The Biosphere 2 Science and Society Fellows lunch was held in May, so my time as a B2 fellow is officially over and a new cohort will begin in the fall. The fellowship was a great experience in general, though I am particularly pleased with my blogging experience. Thanks to everyone who’s been keeping up with my blog for the support and encouragement! I’m going to keep blogging and hope to make this a permanent part of my scientific life.
I had a chance to check on the pond I built to attract aquatic insects at B2 during the tour of fellows’ projects we made before the lunch. As promised, this post will be a report on the success of my pond a month after the installation. It’s terribly overdue as I’m easily distracted by interesting things and kept putting it off, but it’s time to get to it! If you missed the earlier posts and want to read about the planning and installation of the pond, there are links to all of the pond posts at the bottom of the page.
First, a photo of the condition of the pond the last time I saw it, in mid-May:
Admittedly, there were a few problems with the pond. The water ended up becoming murkier than I’d hoped. It may eventually require the installation of a filter to clear the water up because it was hard to see to the bottom of the pond. It could have been worse though and a month in the hot sun of southern Arizona is enough to cause some major algae problems that my pond didn’t appear to be having. So, the pond water was pretty good, but could have been better.
The main problem the pond was having was the wind. During the installation of the pond, the Biosphere 2 courtyard where it is located was quite lovely. Three weeks later when I went to check on it and again at the fellows lunch, the wind was absolutely ripping through the courtyard. That courtyard gets a lot of very strong winds apparently. I’m not sure that the cattails I planted myself had been in the pond long enough to establish a strong root system and the majority of them had been ripped out and were lying across the top of the pond. I can’t do anything to keep the wind down in the area, but I did replant the cattails that still looked healthy and supported their bases with a lot of rocks. I’ll have to go back to check on it one more time to see if it worked or whether they fell over again.
The wind was also causing problems for my identification guides. They were getting whipped around on their hangers and were spread across the courtyard both times I went to check up on the pond. The ring was entirely missing from one of the guides as well. I’m going to need to figure out a way to shelter the guides from the wind so that they’re not being strewn all over the area and they’re in a place visitors can actually find them. Stupid wind! It’s amazing how much wind that courtyard gets.
In spite of these rather minor hiccups, here were several things that made me very happy about the pond too. First, most of the plants seemed to be doing pretty well. The submerged plants were still looking good and the horsetails, irises, and reeds remained green and were standing upright in the pond. This suggests that they rooted sufficiently to withstand the wind. The floating plants weren’t quite as abundant as they were originally and some had clearly died, but there were several still living in the pond and those all looked bright and healthy. Overall, the plant situation looked promising. I’ll want to go back after the winter and see how many plants avoided freezing during the winter, but I think the plants will make it until the first freeze at least.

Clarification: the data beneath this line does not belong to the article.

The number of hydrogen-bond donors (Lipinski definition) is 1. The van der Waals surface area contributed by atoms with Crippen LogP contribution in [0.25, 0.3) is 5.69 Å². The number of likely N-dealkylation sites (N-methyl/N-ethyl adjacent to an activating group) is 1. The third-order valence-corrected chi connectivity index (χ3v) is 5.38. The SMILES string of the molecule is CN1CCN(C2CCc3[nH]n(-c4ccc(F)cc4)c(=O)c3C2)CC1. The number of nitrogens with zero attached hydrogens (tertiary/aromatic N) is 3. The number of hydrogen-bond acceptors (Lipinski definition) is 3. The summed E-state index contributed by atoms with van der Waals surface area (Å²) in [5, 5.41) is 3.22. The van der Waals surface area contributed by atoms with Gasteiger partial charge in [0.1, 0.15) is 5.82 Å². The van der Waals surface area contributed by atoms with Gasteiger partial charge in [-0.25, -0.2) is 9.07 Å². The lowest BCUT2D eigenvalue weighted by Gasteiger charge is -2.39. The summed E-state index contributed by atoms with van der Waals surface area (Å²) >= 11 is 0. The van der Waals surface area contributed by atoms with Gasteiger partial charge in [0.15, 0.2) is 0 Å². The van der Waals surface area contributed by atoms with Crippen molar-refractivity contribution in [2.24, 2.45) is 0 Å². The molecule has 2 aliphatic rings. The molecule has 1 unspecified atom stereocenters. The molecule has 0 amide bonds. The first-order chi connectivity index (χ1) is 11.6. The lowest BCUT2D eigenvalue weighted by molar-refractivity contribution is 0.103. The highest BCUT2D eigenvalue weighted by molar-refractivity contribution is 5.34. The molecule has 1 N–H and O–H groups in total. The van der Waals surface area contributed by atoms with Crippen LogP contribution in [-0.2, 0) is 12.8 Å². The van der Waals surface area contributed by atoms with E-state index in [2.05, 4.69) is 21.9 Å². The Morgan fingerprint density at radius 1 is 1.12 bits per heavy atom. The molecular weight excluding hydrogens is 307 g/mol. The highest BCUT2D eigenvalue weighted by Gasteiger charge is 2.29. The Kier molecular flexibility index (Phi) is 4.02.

There were insects in the pond! There weren’t as many species as I had hoped (the seclusion of the courtyard and/or the wind may have had something to do with it), but there were some beetles and some fly larvae in the pond. Considering the goal was to attract insects to the pond, this was what I had hoped to see. I expect the pond likely has more insects in it now as the warm weather prompts many aquatic insects to disperse to new habitats and the monsoons are coming up soon too. Lots of insects move around once the monsoon rains begin.
Much to my great happiness, there was one insect type missing entirely from the pond: mosquitoes! There had been many at my house by the time I checked on the pond, so I was very worried that there would be tons of them breeding in the water. I looked really hard and I didn’t see a single one! The flow of the water appears to be sufficient to control the mosquitoes, though I’ll definitely want to go check up on that again this summer just to be sure. Mosquitoes are definitely something I want to avoid.
And finally, the water levels and the flow were both looking good. The automatic filling system seemed to be doing its job well and the water was still flowing at a good clip. Hopefully these will continue to work well long into the future.
Overall, I think the pond was looking pretty good the last time I visited it. I want to go back sometime after the monsoon rains start to check on it again, but the conditions of the pond a month after installation were promising. The goal of the project was ultimately to create a permanent educational display and so far the pond seems to be holding its own and going strong. Yay! My first successful pond! Now I’m itching to build one in my yard… :)
Posts in this series:
- Part 1: Introduction
- Part 2: Choosing a Pond Location and Installing the Container
- Part 3: Choosing and Installing Substrates
- Part 4: Water, Electricity, and Avoiding Skeeters
- Part 5: The Educational Value of an Insect Pond
- Part 6: Update
Unless otherwise stated, all text, images, and video are copyright © 2010 DragonflyWoman.wordpress.com